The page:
This blog was written after the 2021 UKFIET conference by the co-convenors of one of the six conference themes: Governance, Power and Planning. The co-convenors are Sally Rosscornes, independent consultant; and Melanie Ehren, Professor in Educational Governance at Vrije Universiteit Amsterdam.

This year’s conference theme of ‘building back better’ sparked some interesting reflections on how governance, power and planning is changing as a result of COVID-19. At the start of the conference, in the opening plenary, Dean Brooks from INEE reminded us that ‘building back better’ is not a new theme but one that was introduced in 2004 when schooling was disrupted due to a Tsunami in Thailand. In the session on public-private partnerships, we contemplated how recovery from a Tsunami will be different from a pandemic and how it requires different forms of governance. Where a Tsunami will require rebuilding of infrastructure and family housing, recovery from a pandemic is particularly about repairing learning loss and improving children’s socio-emotional functioning and well-being. Building back better has a different meaning in each of these contexts.

When we think beyond a mere ‘recovery’ to the status quo, ‘building back better’ is about capitalising on the new partnerships that have emerged during the pandemic to continue learning for the most vulnerable children, and developing low-tech solutions to ensure they can access teaching. During the conference we’ve heard some great examples of such partnerships, some of which were already in place before the pandemic but have been galvanised because of a sense of commonality of purpose during the pandemic.

Sally Gear from the FCDO for example, talked about researchers and policy-makers working together in using evidence to ensure equitable access for all children: understanding which groups weren’t able to access learning and why, and finding low tech solutions to reach these groups. Baela Raza Jamil referred to ‘a new compact’ between home and school and public and private partners in her opening keynote speech. These new compacts see a fusion and merging of spaces for learning, such as when parents take on the responsibility for the learning of their children and are enabled to do so through materials and guidance from the school, or where international NGOs or industry partners are working with the state to improve access to both formal and informal learning.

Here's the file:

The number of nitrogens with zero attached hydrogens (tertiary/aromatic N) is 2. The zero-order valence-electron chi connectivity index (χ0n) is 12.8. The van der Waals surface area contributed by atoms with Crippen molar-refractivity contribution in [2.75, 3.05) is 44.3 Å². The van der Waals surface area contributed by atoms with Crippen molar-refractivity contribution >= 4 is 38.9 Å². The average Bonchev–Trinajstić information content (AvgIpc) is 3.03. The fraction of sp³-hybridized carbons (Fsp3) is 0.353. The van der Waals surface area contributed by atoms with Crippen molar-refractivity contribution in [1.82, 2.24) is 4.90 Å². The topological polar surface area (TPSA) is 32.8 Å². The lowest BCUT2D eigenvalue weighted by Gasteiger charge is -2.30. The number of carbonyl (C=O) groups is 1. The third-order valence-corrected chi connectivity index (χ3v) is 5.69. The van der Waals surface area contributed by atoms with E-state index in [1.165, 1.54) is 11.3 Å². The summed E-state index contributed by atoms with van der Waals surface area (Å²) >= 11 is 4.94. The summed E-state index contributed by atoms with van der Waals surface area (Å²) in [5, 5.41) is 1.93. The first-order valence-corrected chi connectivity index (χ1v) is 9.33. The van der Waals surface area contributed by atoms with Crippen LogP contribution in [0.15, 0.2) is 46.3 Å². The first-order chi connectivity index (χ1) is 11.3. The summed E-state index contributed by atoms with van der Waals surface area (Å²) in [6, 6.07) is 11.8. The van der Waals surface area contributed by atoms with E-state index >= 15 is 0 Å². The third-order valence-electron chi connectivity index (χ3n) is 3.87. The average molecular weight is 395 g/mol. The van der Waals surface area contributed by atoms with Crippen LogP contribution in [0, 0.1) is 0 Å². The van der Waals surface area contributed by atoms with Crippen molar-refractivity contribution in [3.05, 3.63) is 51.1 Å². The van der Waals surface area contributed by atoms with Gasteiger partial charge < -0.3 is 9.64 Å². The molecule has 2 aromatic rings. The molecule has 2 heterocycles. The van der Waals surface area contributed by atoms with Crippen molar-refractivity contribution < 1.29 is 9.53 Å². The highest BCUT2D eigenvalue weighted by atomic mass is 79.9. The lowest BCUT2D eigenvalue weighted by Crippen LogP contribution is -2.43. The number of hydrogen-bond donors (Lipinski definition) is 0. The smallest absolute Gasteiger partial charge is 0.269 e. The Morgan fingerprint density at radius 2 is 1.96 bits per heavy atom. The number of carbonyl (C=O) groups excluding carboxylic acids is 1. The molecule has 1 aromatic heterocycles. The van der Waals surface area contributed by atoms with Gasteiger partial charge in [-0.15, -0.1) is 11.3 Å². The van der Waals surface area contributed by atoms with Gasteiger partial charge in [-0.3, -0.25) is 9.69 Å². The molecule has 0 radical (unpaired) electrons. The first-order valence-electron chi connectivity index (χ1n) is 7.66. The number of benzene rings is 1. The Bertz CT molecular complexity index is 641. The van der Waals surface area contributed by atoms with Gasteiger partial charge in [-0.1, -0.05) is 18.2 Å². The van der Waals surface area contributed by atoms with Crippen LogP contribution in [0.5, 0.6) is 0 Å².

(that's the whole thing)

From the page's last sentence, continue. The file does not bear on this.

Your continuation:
Martha Hewison of UNHCR provided another example of partnerships that build back better. She talked about the work of the Accelerated Education Working Group (AEWG) to address the large number of out-of-school children and youth. Their ‘Accelerated Education’ interventions are aimed at children and youth between 10-18 years of age and include flexible, age-appropriate programmes, allowing students to complete a certified, equivalent level of education in a shortened time frame. The programme offers flexible and alternative pathways and entry/re-entry points into the formal education system. As many learners (and particularly girls) are now out of the formal schooling system, these programmes will become increasingly important and will also offer a relevant model for students who are back in school to catch up on lost learning.

Various colleagues talked about the conditions that need to be in place for these partnerships and collaborations to work well, drawing on the wide body of research on professional learning communities, ecosystems and research-practice partnerships. Trust was one of the key conditions, where a shared language and learning, a sense of common purpose and value orientation enables people to work across organisational boundaries and silos. A supporting infrastructure and resourcing can enable the agency that is required of educators to take wider responsibility for student learning than what is included in their formal job description. Where this is working well, people can work better and smarter to drive the change that Alicia Herbert (FCDO) advocated for in the final keynote of the conference. Although we shouldn’t underestimate the importance of a well-functioning bureaucracy, these partnerships provide the type of network governance and sense of shared responsibility to drive real progress and innovation.